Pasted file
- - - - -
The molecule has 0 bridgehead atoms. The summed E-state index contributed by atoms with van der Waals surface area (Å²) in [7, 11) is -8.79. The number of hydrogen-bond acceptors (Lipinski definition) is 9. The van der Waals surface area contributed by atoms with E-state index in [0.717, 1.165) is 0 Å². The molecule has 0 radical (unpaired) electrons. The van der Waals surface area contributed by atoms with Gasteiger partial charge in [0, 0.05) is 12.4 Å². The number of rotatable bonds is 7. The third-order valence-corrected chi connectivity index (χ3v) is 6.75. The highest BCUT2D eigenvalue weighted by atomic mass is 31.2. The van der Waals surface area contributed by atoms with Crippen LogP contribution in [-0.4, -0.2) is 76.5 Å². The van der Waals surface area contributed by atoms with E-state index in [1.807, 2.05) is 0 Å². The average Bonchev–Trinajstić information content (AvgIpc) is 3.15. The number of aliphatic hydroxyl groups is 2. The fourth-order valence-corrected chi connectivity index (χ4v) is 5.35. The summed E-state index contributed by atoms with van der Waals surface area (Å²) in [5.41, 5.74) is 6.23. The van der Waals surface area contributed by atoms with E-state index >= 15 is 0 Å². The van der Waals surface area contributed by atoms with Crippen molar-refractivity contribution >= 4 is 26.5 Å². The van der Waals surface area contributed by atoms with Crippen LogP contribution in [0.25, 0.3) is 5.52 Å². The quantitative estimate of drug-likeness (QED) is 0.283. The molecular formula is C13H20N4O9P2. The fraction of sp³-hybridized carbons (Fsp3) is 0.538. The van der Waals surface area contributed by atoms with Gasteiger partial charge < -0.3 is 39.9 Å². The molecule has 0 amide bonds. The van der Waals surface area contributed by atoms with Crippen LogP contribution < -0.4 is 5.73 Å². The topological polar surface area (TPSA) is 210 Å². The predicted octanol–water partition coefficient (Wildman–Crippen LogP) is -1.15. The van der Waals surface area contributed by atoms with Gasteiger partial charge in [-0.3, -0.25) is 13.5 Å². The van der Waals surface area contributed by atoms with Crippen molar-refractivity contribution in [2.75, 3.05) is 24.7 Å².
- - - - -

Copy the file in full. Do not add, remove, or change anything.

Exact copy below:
The molecule has 0 bridgehead atoms. The summed E-state index contributed by atoms with van der Waals surface area (Å²) in [7, 11) is -8.79. The number of hydrogen-bond acceptors (Lipinski definition) is 9. The van der Waals surface area contributed by atoms with E-state index in [0.717, 1.165) is 0 Å². The molecule has 0 radical (unpaired) electrons. The van der Waals surface area contributed by atoms with Gasteiger partial charge in [0, 0.05) is 12.4 Å². The number of rotatable bonds is 7. The third-order valence-corrected chi connectivity index (χ3v) is 6.75. The highest BCUT2D eigenvalue weighted by atomic mass is 31.2. The van der Waals surface area contributed by atoms with Crippen LogP contribution in [-0.4, -0.2) is 76.5 Å². The van der Waals surface area contributed by atoms with E-state index in [1.807, 2.05) is 0 Å². The average Bonchev–Trinajstić information content (AvgIpc) is 3.15. The number of aliphatic hydroxyl groups is 2. The fourth-order valence-corrected chi connectivity index (χ4v) is 5.35. The summed E-state index contributed by atoms with van der Waals surface area (Å²) in [5.41, 5.74) is 6.23. The van der Waals surface area contributed by atoms with E-state index >= 15 is 0 Å². The van der Waals surface area contributed by atoms with Crippen molar-refractivity contribution >= 4 is 26.5 Å². The van der Waals surface area contributed by atoms with Crippen LogP contribution in [0.25, 0.3) is 5.52 Å². The quantitative estimate of drug-likeness (QED) is 0.283. The molecular formula is C13H20N4O9P2. The fraction of sp³-hybridized carbons (Fsp3) is 0.538. The van der Waals surface area contributed by atoms with Gasteiger partial charge < -0.3 is 39.9 Å². The molecule has 0 amide bonds. The van der Waals surface area contributed by atoms with Crippen LogP contribution < -0.4 is 5.73 Å². The topological polar surface area (TPSA) is 210 Å². The predicted octanol–water partition coefficient (Wildman–Crippen LogP) is -1.15. The van der Waals surface area contributed by atoms with Gasteiger partial charge in [-0.3, -0.25) is 13.5 Å². The van der Waals surface area contributed by atoms with Crippen molar-refractivity contribution in [2.75, 3.05) is 24.7 Å².